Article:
The belt 120 shown in FIGS. 13 and 14 can also be used in place of the belt 20 shown in the arrangement of FIG. 1.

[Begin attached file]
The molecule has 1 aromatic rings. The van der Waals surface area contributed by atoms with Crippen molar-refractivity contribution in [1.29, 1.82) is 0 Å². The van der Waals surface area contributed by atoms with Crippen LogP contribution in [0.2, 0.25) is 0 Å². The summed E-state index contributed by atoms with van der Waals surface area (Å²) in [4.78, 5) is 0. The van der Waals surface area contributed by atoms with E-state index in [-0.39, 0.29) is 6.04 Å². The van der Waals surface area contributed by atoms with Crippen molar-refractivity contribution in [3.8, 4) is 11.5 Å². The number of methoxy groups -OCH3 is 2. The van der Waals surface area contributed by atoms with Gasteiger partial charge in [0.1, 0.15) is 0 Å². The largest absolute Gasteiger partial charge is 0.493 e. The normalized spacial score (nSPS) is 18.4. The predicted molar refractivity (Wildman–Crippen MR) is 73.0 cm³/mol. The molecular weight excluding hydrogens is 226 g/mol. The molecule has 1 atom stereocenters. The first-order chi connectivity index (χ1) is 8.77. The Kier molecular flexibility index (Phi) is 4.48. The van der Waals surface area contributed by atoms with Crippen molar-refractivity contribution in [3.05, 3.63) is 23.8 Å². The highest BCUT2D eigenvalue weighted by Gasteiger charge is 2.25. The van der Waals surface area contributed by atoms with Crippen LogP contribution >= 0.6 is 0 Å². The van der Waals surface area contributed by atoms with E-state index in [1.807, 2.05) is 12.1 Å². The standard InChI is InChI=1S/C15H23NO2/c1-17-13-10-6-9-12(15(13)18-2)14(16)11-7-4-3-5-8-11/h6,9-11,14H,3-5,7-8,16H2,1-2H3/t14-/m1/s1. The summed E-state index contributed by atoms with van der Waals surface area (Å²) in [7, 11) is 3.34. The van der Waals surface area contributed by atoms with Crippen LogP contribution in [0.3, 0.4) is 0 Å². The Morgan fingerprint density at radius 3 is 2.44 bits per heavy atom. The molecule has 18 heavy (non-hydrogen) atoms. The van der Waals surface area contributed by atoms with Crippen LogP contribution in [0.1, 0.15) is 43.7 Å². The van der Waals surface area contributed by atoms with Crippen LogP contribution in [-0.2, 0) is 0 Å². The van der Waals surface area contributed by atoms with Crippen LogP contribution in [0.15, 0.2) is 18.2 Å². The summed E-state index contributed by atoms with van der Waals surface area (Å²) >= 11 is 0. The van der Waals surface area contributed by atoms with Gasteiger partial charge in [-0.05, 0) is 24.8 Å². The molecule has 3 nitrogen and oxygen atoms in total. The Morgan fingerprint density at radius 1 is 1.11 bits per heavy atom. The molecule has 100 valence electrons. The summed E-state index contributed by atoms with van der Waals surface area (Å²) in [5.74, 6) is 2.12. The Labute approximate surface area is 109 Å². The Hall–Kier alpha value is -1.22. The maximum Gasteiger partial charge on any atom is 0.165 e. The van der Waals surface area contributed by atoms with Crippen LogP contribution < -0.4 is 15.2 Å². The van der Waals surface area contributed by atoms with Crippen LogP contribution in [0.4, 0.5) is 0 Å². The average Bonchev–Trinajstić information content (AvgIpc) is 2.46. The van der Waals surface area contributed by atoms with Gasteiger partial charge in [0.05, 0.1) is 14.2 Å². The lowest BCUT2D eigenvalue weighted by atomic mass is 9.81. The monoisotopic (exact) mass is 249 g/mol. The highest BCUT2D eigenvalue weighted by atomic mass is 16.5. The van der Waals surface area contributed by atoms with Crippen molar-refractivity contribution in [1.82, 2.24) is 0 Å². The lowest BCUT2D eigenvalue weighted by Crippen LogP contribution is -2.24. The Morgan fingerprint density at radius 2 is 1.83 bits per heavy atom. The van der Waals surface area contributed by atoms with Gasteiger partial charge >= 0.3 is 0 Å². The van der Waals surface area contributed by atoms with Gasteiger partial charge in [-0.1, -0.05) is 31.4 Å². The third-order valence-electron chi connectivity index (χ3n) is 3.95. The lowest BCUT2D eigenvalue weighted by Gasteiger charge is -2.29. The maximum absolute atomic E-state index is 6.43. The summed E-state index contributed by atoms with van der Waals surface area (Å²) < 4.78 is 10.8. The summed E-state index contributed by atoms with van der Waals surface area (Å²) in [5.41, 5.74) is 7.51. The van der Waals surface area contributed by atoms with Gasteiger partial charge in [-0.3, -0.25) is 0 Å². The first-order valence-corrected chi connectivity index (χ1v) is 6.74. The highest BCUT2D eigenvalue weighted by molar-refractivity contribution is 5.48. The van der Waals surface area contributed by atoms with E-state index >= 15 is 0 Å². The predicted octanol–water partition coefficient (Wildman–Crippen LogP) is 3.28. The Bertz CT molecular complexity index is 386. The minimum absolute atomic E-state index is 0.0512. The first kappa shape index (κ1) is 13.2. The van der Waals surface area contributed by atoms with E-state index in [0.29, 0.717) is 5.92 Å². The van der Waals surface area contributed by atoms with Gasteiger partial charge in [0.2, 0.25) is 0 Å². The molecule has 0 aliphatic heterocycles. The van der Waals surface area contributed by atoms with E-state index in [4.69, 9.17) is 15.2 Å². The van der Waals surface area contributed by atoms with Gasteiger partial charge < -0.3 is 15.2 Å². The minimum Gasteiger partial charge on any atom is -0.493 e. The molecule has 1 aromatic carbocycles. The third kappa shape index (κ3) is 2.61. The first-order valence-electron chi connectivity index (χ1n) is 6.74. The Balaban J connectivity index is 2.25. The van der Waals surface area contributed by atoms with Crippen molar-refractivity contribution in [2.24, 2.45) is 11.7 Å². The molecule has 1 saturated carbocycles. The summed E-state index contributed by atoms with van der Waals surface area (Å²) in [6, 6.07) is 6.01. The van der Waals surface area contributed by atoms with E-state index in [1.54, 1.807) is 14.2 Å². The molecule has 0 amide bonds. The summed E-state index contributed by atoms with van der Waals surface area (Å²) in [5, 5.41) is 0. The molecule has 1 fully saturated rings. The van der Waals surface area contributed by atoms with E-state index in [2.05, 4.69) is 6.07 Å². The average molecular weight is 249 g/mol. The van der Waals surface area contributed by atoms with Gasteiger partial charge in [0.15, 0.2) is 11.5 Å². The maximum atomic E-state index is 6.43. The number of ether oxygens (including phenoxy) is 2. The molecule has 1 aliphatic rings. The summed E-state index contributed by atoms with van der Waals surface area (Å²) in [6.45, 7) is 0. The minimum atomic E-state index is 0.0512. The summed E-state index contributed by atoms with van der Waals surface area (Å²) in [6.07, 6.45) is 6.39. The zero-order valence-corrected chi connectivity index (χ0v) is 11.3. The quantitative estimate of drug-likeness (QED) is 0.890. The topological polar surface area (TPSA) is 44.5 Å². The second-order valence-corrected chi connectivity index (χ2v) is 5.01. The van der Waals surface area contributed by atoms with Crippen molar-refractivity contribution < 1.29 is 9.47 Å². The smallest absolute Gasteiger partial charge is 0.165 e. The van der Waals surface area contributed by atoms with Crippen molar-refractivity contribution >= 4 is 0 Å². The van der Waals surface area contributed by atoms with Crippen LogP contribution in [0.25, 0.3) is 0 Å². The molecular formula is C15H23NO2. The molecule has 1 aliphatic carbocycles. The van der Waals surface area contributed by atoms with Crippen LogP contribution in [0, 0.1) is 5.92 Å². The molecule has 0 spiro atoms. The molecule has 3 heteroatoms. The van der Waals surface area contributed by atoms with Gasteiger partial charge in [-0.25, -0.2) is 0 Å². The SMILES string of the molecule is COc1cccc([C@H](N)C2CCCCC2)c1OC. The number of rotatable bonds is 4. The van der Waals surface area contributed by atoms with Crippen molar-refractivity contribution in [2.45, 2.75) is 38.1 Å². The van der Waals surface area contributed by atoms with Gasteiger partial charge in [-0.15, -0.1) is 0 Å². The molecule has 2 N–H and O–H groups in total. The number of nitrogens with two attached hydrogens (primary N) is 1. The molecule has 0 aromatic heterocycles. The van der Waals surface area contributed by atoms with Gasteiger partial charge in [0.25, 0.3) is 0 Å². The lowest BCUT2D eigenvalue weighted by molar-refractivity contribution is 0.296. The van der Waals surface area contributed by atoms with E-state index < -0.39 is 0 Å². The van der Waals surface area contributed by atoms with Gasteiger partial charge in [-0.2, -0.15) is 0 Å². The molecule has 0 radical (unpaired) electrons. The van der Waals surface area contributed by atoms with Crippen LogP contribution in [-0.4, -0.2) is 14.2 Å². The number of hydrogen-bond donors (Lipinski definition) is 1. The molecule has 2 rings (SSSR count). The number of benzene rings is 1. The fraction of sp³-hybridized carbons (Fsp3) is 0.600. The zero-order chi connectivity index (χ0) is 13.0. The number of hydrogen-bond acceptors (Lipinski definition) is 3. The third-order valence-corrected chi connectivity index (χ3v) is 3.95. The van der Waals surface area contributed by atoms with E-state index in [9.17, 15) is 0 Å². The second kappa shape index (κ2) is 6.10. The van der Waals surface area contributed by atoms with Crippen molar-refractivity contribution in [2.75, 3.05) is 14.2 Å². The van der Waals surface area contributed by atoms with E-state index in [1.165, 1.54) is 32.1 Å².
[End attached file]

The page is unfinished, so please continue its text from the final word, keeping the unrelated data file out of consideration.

FIG. 15 shows an enlargement of one possible arrangement in a press. A suction support surface SS acts to support the fabrics 120, 114, 134 and the web 112. The suction support surface SS has suction openings SO. The openings SO can preferably be chamfered at the inlet side in order to provide more suction air. The surface SS may be generally flat in the case of a suction arrangement which uses a suction box of the type shown in, e.g., FIG. 16. Preferably, the suction surface SS is a moving curved roll belt or jacket of the suction roll 118. In this case, the belt 134 can be a tensioned spiral link belt of the type already described herein. The belt 114 can be a structured fabric and the belt 120 can be a dewatering felt of the types described above. In this arrangement, moist air is drawn from above the belt 134 and through the belt 114, web 112, and belt 120 and finally through the openings SO and into the suction roll 118. Another possibility shown in FIG. 16 provides for the suction surface SS to be a moving curved roll belt or jacket of the suction roll 118 and the belt 114 to be a SPECTRA membrane. In this case, the belt 134 can be a tensioned spiral link belt of the type already described herein. The belt 120 can be a dewatering felt of the types described above. In this arrangement, also moist air is drawn from above the belt 134 and through the belt 114, web 112, and belt 120 and finally through the openings SO and into the suction roll 118.